As part of one of the largest diversified suppliers to the food service industry, Golden State Foods Liquid Products division packs more than 17 million cases (about 400 million lb) of liquid products annually. the $4 billion company services more than 20,000 restaurants from three continents with hundreds of various condiments, sauces, dressings, syrups, jams, jellies and toppings with a variety of quantity and packaging options.
To satisfy customer needs, the copacker offers customized case-packing solutions. Because of this, operations in golden State Foods' Liquid Products Division-such as those located at the Conyers, GA, plant-stored many types of preprinted cases on site.
Golden State Foods also offers to place variable data on corrugated cases to customer specifications or shipping regulations. These cases often would need to display very specific information about The product contained, such as the ingredient Lists, expiration dates, lot codes or handling Instructions.
For products packaged for export, Golden State Foods' customers might require cases to
have additional information such as an importer's number or information in languages other than
To meet customer packaging requirements, Golden State Foods' Conyers plant would hand-
apply labels to cases. this required workers to print and apply labels before the cases were even
filled. in some instances, extra cases were labeled and not used, so they would need to be stored until the customer required another shipment of the same product.
To eliminate storage hassles and hand-labeling, Golden State Foods purchased two pairs of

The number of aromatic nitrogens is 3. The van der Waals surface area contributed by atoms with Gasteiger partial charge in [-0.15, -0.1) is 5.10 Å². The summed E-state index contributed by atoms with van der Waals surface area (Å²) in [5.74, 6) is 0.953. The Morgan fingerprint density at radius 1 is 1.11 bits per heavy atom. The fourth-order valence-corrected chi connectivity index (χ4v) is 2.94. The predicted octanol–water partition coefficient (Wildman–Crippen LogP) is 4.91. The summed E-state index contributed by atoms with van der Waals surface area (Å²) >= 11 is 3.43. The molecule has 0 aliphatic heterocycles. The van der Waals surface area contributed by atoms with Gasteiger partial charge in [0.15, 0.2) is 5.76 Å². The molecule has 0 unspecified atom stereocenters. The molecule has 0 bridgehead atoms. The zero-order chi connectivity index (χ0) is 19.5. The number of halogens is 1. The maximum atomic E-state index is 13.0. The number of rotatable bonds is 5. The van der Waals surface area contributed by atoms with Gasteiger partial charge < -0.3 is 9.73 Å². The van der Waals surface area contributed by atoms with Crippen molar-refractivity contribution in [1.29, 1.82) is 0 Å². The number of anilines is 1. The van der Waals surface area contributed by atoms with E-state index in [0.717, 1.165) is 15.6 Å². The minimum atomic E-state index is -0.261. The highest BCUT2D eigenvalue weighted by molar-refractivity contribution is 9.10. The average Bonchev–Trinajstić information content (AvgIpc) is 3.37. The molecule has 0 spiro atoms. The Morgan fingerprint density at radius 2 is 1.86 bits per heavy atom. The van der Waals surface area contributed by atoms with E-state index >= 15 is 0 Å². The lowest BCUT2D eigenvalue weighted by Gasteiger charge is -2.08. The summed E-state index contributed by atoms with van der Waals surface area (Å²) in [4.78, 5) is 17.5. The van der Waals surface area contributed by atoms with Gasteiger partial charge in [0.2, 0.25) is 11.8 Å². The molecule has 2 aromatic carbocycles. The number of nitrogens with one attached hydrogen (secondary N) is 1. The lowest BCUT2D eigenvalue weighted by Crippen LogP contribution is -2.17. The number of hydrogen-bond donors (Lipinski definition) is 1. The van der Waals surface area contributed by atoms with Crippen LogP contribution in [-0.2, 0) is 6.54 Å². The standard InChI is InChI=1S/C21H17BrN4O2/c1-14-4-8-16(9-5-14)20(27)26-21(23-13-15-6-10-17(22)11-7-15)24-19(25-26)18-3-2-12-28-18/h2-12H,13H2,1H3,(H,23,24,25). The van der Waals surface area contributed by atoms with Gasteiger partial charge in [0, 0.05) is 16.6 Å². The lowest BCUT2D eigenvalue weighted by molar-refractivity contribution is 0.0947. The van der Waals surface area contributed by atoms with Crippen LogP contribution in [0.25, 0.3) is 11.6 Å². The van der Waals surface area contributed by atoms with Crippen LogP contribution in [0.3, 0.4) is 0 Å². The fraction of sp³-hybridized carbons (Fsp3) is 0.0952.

Videojet 2330 large character ink-jet printers for two of its case-packing lines. the printers enabled Golden State Foods to purchase plain corrugated cases, which are less expensive than preprinted cases and can be used for all shipments. "Over the last couple of years, we've probably eliminated at least 40 printed cases and replaced them with their generic counterparts," explains Dick Robinson, materials manager for Golden State Foods.
"Probably the best benefit is that if there is a formula change or other changes with the product,
we can make those changes to the packaging right on the fly instead of having to purchase new
printing plates or having to throw out obsolete material," adds Jeff Yenisch, packaging engineer
at Golden State Foods. "We're able to include very detailed information including ingredient
statements, logos, product names, date codes, all on this one ink-jet panel. It gives you a lot of value where you can start to consolidate your cases into generic cases."
Yenisch sets up the information to be coded using Videojet's Claricom CLAriSOFt PC-based
message management software. Off-line message creation gives Golden State Foods centralized management of messaging such as bar codes, lot codes, expiration dates and other variable data. Program features such as automatic date rounding and date calculations are designed to minimize the possibility of a human data-entry error, improve product traceability and reduce the potential of a product recall due to incorrect coding. Golden State Foods confirms that use of the ink-jet printer's automatic date calculation feature has eliminated human error with date coding at the manufacturer's Conyers plant.
Although some decision makers at Golden State Foods initially wanted to slowly adopt use of the coders, they were quickly swayed by the machines' performance.